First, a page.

Some time ago, a reader asked me what to do in São Paulo. I recommended him Korean, Japanese, Indian, Greek and Jewish restaurants, but didn’t say a word about traditional Brazilian venues.
I once read a discussion thread for foreigners living in Brazil, about Brazilian food. They were generally displeased, calling it bland. The fact is that I myself don’t eat or cook Brazilian food very often.
So, is Brazilian food bland? I’m not talking about specialty dishes as feijoada and churrasco, but everyday meals. l’ll take in consideration my experience as a middle-class Center-Southerner Brazilian - Northeastern food can be very spicy, and people there still lunch at home.
Brazil was until very recently a mostly rural country of intense manual labor. This reflects in traditional Brazilian food being very caloric, heavy on starch and fat. So that is very common for today Brazilians not to eat “Brazilian” most of the time, specially at dinner. Most workers will take lunch at the company or nearby restaurants, where Brazilian dishes are an optional part of the menu. Dinner often consists in a sandwich meal.
However, until the 80’s it was still common to have lunch at home, and to take both meals as a complete Brazilian rice-and-beans course. My mom used to prepare the meals in that way.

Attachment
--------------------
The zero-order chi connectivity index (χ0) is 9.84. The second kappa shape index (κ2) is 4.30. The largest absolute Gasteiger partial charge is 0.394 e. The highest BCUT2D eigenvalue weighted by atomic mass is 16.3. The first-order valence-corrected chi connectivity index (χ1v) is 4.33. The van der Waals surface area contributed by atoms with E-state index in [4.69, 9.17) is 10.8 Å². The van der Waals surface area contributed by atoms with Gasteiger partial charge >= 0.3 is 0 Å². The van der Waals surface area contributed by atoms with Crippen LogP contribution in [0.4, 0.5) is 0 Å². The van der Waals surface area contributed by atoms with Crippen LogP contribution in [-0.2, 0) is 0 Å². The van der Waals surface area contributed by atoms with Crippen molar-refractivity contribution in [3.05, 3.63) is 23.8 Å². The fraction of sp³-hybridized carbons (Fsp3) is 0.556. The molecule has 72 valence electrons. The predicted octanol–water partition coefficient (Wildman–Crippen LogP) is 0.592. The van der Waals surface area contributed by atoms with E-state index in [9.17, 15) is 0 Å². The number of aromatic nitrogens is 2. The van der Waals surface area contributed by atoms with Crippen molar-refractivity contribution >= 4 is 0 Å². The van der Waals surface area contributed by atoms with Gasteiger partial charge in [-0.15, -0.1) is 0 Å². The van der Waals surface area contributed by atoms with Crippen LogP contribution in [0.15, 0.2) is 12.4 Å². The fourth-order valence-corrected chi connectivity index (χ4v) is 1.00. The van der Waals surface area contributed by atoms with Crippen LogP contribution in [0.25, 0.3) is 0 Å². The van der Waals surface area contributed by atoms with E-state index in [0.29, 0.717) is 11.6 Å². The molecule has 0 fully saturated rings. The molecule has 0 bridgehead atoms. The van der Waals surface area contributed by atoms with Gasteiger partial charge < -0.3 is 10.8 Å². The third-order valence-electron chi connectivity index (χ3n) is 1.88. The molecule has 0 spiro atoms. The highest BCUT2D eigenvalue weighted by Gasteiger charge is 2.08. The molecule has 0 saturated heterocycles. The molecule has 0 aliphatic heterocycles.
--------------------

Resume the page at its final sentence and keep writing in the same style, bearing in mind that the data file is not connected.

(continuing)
Seasonings in Central-Southern cuisine are far mild compared to other cuisines, as Mexican and Northeastern Brazilian. Salt, however, is prominent, in cured meats and just about everything. Pepper is a divisive matter - homemade dishes are not commonly seasoned with pepper, instead you have to add it at your own discretion. In restaurants, hot dishes come with warnings on the menu.
Aside from the calorie issue with rice and beans, meat tend to be overcooked, more so if pork. Previous generations have learned to cook this way as a precaution against tapeworms - a risk that is not anymore present, but old habits die hard.
In sum, don’t expect anything too exotic or spicy from traditional Central-Southern Brazilian food. Everything is bland on spices, salty, starchy, fatty and somewhat overcooked, but can be interesting if you get to it without false expectations.
If you want to discover what that kind of Brazilian cuisine tastes like, I recommend anything from a Minas Gerais-style (mineiro) restaurant or two typical dishes: virado a paulista (pictured) and barreado. In my opinion, those represent the simplicity of homemade Central-Southern Brazilian foodstuff - something to be appreciated, if not for every day.